“Some months ago, the tomato plant almost closed down. We couldn’t sell our tomato because of the fake ones in the market. NAFDAC refused to do its work. Luckily, the federal government said no product that can be made in Nigeria will have foreign exchange allocation. That was when our business started to rise like Lazarus. Now, we have recalled all the staff we sent away and are employing more.
“By the time this product saturates the market, Nigerians will realise what we’ve done for them. It is about creating a standard, and letting everyone work based on that. That way, the economy will be better. We will be able to use our own tomato to develop our economy. We will be able to create jobs. It touches my heart to see graduates applying for casual work here.
“When you want to do backward integration of tomato in this country, you need minimum of one line to process tomato into concentrate; and it costs 30 to 50 million dollars to do one line. In China, 95 percent of the factories are owned by government. The same machine that will work 70 days a year, will work just 35 days in China. So, getting the money isn’t easy.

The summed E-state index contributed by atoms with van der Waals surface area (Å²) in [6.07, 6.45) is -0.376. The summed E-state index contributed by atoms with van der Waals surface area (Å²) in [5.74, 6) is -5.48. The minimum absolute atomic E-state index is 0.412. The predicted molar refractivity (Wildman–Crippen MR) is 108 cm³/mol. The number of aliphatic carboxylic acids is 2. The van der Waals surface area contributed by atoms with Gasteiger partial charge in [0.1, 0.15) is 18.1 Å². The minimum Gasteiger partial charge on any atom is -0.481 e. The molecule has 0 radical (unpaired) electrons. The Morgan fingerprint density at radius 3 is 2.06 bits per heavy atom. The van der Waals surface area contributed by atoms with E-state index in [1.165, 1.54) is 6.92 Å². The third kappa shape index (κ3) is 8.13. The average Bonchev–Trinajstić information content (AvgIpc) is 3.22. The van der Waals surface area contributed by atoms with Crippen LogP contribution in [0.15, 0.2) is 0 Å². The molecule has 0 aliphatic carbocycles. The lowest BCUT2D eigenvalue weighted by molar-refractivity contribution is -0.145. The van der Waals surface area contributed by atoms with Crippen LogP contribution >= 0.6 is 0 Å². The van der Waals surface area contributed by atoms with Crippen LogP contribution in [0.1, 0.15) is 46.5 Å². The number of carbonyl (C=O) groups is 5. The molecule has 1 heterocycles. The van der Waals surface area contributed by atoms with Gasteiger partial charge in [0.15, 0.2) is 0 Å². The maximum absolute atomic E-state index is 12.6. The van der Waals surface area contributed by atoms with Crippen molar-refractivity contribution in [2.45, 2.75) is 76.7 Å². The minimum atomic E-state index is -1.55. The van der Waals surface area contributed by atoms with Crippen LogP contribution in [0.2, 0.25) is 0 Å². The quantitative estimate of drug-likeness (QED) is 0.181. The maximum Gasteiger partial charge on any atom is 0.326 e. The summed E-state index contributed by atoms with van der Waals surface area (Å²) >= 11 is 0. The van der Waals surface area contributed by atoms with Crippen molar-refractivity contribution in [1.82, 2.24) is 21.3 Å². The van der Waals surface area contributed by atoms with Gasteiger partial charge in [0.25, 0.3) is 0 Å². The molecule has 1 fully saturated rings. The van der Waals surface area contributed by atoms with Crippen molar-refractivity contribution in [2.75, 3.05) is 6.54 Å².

“The major investment in that area, which will take 15 years to recover, should have been done by the government or a special fund. I have been to the Central Bank for it, but they haven’t listened to me. Moreover, in China, interest rate is about 3 percent. Here, it is about 22 percent. How can I perform? You’ve tied my legs and arms and say I should be running. So, that’s why we are still importing concentrates as our raw material”.